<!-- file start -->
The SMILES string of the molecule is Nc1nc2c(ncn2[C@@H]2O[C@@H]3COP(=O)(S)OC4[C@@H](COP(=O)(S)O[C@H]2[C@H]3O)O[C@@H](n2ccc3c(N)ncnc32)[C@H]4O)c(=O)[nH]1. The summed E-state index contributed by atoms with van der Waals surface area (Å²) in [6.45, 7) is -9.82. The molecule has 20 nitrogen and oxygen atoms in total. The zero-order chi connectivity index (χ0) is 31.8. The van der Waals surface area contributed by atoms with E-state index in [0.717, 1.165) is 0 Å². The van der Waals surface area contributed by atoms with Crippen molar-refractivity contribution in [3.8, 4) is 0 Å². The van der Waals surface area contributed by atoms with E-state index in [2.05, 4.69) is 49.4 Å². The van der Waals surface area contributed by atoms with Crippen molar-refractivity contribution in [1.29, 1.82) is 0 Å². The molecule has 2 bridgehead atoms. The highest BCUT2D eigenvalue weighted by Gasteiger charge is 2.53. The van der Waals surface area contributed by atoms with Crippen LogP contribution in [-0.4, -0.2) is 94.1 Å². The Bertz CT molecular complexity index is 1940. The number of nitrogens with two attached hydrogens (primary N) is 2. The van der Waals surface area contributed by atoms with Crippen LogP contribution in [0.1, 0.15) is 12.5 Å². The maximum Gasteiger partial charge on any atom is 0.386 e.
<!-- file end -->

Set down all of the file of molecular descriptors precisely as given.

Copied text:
The SMILES string of the molecule is Nc1nc2c(ncn2[C@@H]2O[C@@H]3COP(=O)(S)OC4[C@@H](COP(=O)(S)O[C@H]2[C@H]3O)O[C@@H](n2ccc3c(N)ncnc32)[C@H]4O)c(=O)[nH]1. The summed E-state index contributed by atoms with van der Waals surface area (Å²) in [6.45, 7) is -9.82. The molecule has 20 nitrogen and oxygen atoms in total. The zero-order chi connectivity index (χ0) is 31.8. The van der Waals surface area contributed by atoms with E-state index in [0.717, 1.165) is 0 Å². The van der Waals surface area contributed by atoms with Crippen molar-refractivity contribution in [3.8, 4) is 0 Å². The van der Waals surface area contributed by atoms with E-state index in [2.05, 4.69) is 49.4 Å². The van der Waals surface area contributed by atoms with Crippen molar-refractivity contribution in [1.29, 1.82) is 0 Å². The molecule has 2 bridgehead atoms. The highest BCUT2D eigenvalue weighted by Gasteiger charge is 2.53. The van der Waals surface area contributed by atoms with Crippen LogP contribution in [-0.4, -0.2) is 94.1 Å². The Bertz CT molecular complexity index is 1940. The number of nitrogens with two attached hydrogens (primary N) is 2. The van der Waals surface area contributed by atoms with Crippen LogP contribution in [0.1, 0.15) is 12.5 Å². The maximum Gasteiger partial charge on any atom is 0.386 e.